A lot of SME entrepreneurs are too modest, or don’t appreciate the value of making their own face the image of their company.
I was given this same advice in my IT company 20 years ago and guess what I did?
I dismissed it.
I thought it was too egotistical and the wrong image for a technical business wanting to supply more large PLCs. I wanted the company to look big and polished and more like the clients it was trying to serve.
Did I make a mistake?
In the end, who knows? The company was sold a year or so later for an unsolicited offer that was not to be refused – maybe keeping my mugshot out of the picture was the right thing to do.
So, this suggestion may not apply to everybody, but I believe more SMEs would benefit from considering it.
These days, with increasing competition, we need to explore every opportunity available to differentiate ourselves. And what is more unique than a face, a personality, a person with whom clients can form a relationship, in contrast to a company alone or its logo.
Some companies have specialist products, unique even, so they may find that promoting one or two product USPs is the best focus for their marketing campaigns. But many more products and services are nearer to commodities and need something else to differentiate them.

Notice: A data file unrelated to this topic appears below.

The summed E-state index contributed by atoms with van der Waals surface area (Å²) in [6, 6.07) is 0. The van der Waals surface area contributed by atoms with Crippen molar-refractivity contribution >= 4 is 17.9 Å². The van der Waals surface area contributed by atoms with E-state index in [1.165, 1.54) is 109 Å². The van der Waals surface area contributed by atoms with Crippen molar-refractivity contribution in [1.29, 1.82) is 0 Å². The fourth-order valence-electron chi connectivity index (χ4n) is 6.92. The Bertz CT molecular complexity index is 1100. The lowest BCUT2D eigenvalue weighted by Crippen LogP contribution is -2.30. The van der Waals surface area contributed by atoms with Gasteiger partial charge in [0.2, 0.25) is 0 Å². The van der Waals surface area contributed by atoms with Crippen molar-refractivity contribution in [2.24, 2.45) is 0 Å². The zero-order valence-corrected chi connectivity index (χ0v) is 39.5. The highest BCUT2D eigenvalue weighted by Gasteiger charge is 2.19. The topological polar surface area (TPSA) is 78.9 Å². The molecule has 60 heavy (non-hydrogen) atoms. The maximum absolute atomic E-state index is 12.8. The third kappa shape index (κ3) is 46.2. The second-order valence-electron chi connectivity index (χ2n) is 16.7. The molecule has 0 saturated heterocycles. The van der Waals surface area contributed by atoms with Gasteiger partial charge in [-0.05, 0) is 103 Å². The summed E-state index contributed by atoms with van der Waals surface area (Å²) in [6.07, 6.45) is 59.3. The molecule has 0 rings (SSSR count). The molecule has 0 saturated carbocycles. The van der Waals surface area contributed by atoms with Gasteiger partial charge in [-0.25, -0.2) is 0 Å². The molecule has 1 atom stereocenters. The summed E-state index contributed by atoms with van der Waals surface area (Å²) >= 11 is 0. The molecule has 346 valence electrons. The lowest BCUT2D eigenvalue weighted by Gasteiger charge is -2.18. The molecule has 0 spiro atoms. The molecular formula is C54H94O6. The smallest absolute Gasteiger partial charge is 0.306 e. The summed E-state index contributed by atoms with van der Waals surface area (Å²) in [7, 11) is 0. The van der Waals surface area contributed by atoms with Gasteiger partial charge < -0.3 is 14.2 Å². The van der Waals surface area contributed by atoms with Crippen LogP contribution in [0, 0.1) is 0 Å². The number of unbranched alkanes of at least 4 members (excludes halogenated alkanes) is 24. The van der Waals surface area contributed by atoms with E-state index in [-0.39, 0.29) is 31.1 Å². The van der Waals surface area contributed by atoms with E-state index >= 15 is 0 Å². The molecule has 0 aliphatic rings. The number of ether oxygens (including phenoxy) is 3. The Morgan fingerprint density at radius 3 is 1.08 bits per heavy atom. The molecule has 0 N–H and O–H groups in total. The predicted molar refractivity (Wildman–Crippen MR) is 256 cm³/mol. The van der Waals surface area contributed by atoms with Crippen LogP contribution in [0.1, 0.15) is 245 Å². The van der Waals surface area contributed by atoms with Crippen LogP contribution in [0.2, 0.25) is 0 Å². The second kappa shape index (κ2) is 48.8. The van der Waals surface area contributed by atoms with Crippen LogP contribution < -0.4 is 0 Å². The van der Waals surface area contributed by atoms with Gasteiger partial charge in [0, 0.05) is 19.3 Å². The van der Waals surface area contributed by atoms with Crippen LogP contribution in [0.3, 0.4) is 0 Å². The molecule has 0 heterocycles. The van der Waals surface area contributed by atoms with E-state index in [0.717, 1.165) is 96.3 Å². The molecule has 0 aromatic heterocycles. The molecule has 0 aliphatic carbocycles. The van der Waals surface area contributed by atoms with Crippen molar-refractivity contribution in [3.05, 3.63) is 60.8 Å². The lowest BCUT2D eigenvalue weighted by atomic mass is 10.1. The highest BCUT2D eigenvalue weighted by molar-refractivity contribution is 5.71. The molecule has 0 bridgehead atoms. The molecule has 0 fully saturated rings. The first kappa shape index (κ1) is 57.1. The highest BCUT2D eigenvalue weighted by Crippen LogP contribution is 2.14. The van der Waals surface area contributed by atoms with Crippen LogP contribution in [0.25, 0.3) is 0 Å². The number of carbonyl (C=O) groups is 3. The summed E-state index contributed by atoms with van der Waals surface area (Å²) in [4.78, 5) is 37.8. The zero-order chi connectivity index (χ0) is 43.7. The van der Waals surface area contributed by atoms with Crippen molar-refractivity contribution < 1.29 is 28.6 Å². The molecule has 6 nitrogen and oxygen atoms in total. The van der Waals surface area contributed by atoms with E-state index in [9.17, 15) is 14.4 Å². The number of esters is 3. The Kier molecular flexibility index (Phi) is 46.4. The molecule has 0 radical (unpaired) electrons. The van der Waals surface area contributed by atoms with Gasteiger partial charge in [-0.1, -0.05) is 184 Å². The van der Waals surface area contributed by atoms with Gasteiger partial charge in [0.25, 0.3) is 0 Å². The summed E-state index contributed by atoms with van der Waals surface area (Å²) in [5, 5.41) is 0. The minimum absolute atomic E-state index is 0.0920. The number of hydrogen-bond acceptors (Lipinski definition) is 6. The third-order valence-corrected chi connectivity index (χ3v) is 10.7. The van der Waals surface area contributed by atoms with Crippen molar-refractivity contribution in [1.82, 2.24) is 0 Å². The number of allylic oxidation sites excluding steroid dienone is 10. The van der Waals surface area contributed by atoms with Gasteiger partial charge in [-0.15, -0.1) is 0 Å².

Remember Bernard Matthews’ turkeys or Victor Kiam’s shavers? If not – and if you haven’t already seen it – then take a look at “One pound fish” on You Tube (below).
I think these businessmen acknowledge that their products could be seen by some potential clients as just ‘another one of the same thing you can get anywhere’.
So they differentiate their company by initiating a personal relationship with their prospects. And they do this by promoting themselves as much as the product or service they are selling.
What the market sees is an attractive or interesting or trustworthy or other personality-type who some people will prefer to buy from.
You don’t have to be an actor or a comedian or even an extrovert. You just need, like Stephen Hawking, to be yourself.
If you do decide to use your own image and personality to differentiate your company, product or service don’t feel you have got it wrong when not everybody likes you.
Companies wishing to grow need more customers. So they believe they must appeal to as wide an audience as they possibly can. Consequently, they often avoid initiatives that risk alienating any part of the market.
The trouble with this is that they can easily leave themselves with an insipid, ‘lowest common denominator’ image that upsets no-one, but doesn’t appeal strongly to any segment of the market either.
So, be brave. Show who you are and what you stand for. Consider an option that is not usually open to your big, polished and nationally branded competitors and think about ‘selling yourself’ (intended, of course, in best possible taste!)